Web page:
AMD upgrades dual-core Opteron chip to 3GHz

AMD has begun shipping two 3GHz versions of its dual-core Opteron chip to server vendors

AMD has begun shipping two 3GHz versions of its dual-core Opteron chip to server vendors, continuing a battle over multicore processing power with Intel, the company said.

AMD planned to begin full volume shipments by early May of the new Opteron 2222 SE chip for two-processor servers and the 8222 SE chip for eight-processor servers, director of Opteron marketing, Patrick Patla, said.

The new chips are similar to AMD's previous top-shelf dual-core chip, but run as fast as 3GHz instead of 2.8GHz for customers with general-purpose servers and workstations that need the extra speed to handle larger databases or more complex technical computing tasks.

The company did not say which vendors plan to release computers using the new chips, but vendors using the current Opteron chips include Dell and HP.

AMD plans to design only one more version of this processor family, releasing a 3.2GHz dual-core Opteron chip by the fourth quarter, before committing entirely to a quad-core Opteron design called Barcelona, due to reach markets in the middle of 2007, Patla said. AMD would continue to produce those final dual-core Opteron chip designs for several years to come.

When used with multithreaded software, multicore chips can speed computing jobs by breaking them into smaller parts and calculating results in parallel. That approach can produce great results for high-end video games, but is more frequently used in servers than desktops.

Intel also planned to push its dual-core chips above 3GHz by the end of 2007, using its next-generation Penryn chip design to speed up certain chips by shrinking their transistor dimensions from 65 nanometers (nm) to 45nm, the company said last Wednesday. In comparison, Barcelona will be AMD's first server chip with features smaller than 90nm.

Even so, the new Opteron chips beat Intel's fastest dual-core Woodcrest processors in several benchmarks, AMD claimed in a full-page newspaper ad that ran this week.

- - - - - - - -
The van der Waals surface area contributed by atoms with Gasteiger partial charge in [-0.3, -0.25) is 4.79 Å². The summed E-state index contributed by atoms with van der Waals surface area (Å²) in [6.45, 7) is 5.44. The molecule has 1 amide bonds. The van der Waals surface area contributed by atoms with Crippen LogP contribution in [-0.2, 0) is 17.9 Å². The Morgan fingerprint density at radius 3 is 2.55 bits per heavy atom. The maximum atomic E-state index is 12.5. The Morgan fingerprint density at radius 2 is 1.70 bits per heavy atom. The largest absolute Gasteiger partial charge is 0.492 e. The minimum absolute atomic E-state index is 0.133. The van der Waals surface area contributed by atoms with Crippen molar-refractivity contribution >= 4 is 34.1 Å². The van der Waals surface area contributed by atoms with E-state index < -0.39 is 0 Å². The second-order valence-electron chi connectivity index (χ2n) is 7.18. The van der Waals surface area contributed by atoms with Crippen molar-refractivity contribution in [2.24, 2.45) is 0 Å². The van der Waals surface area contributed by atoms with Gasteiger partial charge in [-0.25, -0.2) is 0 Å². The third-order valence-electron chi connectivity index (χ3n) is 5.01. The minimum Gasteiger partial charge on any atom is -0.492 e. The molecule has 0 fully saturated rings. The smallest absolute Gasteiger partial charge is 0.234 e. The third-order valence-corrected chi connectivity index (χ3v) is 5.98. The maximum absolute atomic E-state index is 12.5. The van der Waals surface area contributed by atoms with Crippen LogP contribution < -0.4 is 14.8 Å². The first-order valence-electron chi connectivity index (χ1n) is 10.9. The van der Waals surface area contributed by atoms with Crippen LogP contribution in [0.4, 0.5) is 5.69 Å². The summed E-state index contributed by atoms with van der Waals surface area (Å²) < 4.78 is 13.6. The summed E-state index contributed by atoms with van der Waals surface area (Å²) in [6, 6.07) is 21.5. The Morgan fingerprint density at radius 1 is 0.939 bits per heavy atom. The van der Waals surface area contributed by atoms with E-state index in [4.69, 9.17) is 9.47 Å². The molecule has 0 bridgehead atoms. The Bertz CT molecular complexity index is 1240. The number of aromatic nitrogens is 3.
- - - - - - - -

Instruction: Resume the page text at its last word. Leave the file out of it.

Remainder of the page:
In return, Intel spokesperson, Christine Dotts, replied with a single word: "Rubbish". She questioned AMD's benchmarking conditions and said that customers seeking improved server speed could buy Intel's quad-core chips for the same price as AMD's dual-core chips. Intel launched its Clovertown quad-core Xeon processor in November.

"We'll let the hundreds of reviewers and independent benchmarks speak on our behalf," Dotts said.

Keep up with the latest tech news, reviews and previews by subscribing to the Good Gear Guide newsletter.

Ben Ames

IDG News Service

Comments

Comments are now closed.

Most Popular Reviews

Follow Us

Best Deals on GoodGearGuide

Shopping.com

Latest News Articles

Resources

GGG Evaluation Team

Kathy Cassidy

STYLISTIC Q702

First impression on unpacking the Q702 test unit was the solid feel and clean, minimalist styling.

Anthony Grifoni

STYLISTIC Q572

For work use, Microsoft Word and Excel programs pre-installed on the device are adequate for preparing short documents.

Steph Mundell

LIFEBOOK UH574

The Fujitsu LifeBook UH574 allowed for great mobility without being obnoxiously heavy or clunky. Its twelve hours of battery life did not disappoint.

Andrew Mitsi

STYLISTIC Q702

The screen was particularly good. It is bright and visible from most angles, however heat is an issue, particularly around the Windows button on the front, and on the back where the battery housing is located.

Simon Harriott

STYLISTIC Q702

My first impression after unboxing the Q702 is that it is a nice looking unit. Styling is somewhat minimalist but very effective. The tablet part, once detached, has a nice weight, and no buttons or switches are located in awkward or intrusive positions.

Latest Jobs

Shopping.com

Don’t have an account? Sign up here

Don't have an account? Sign up now

Forgot password?